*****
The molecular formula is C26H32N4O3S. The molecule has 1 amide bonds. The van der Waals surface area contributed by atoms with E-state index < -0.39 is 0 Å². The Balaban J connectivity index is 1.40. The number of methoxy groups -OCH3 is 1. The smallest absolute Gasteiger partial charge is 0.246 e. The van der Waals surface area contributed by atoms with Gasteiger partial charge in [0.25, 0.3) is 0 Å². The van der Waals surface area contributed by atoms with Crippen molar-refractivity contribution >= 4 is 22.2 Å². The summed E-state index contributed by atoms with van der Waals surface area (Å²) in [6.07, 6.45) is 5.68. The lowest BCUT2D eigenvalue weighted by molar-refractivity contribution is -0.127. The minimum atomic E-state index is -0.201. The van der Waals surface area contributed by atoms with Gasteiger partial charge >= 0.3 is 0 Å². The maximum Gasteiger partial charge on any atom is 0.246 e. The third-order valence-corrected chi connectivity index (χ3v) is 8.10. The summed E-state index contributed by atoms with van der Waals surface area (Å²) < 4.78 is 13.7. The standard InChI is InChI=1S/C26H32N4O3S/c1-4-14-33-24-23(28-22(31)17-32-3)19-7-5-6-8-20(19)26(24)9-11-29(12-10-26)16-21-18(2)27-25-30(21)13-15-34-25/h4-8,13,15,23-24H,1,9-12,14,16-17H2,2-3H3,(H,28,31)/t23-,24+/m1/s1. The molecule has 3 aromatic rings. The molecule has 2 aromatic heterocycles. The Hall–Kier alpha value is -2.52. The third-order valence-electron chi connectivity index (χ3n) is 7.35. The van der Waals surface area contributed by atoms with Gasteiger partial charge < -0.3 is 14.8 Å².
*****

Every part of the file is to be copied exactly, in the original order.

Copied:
The molecular formula is C26H32N4O3S. The molecule has 1 amide bonds. The van der Waals surface area contributed by atoms with E-state index < -0.39 is 0 Å². The Balaban J connectivity index is 1.40. The number of methoxy groups -OCH3 is 1. The smallest absolute Gasteiger partial charge is 0.246 e. The van der Waals surface area contributed by atoms with Gasteiger partial charge in [0.25, 0.3) is 0 Å². The van der Waals surface area contributed by atoms with Crippen molar-refractivity contribution >= 4 is 22.2 Å². The summed E-state index contributed by atoms with van der Waals surface area (Å²) in [6.07, 6.45) is 5.68. The lowest BCUT2D eigenvalue weighted by molar-refractivity contribution is -0.127. The minimum atomic E-state index is -0.201. The van der Waals surface area contributed by atoms with Gasteiger partial charge >= 0.3 is 0 Å². The maximum Gasteiger partial charge on any atom is 0.246 e. The third-order valence-corrected chi connectivity index (χ3v) is 8.10. The summed E-state index contributed by atoms with van der Waals surface area (Å²) < 4.78 is 13.7. The standard InChI is InChI=1S/C26H32N4O3S/c1-4-14-33-24-23(28-22(31)17-32-3)19-7-5-6-8-20(19)26(24)9-11-29(12-10-26)16-21-18(2)27-25-30(21)13-15-34-25/h4-8,13,15,23-24H,1,9-12,14,16-17H2,2-3H3,(H,28,31)/t23-,24+/m1/s1. The molecule has 3 aromatic rings. The molecule has 2 aromatic heterocycles. The Hall–Kier alpha value is -2.52. The third-order valence-electron chi connectivity index (χ3n) is 7.35. The van der Waals surface area contributed by atoms with Gasteiger partial charge < -0.3 is 14.8 Å².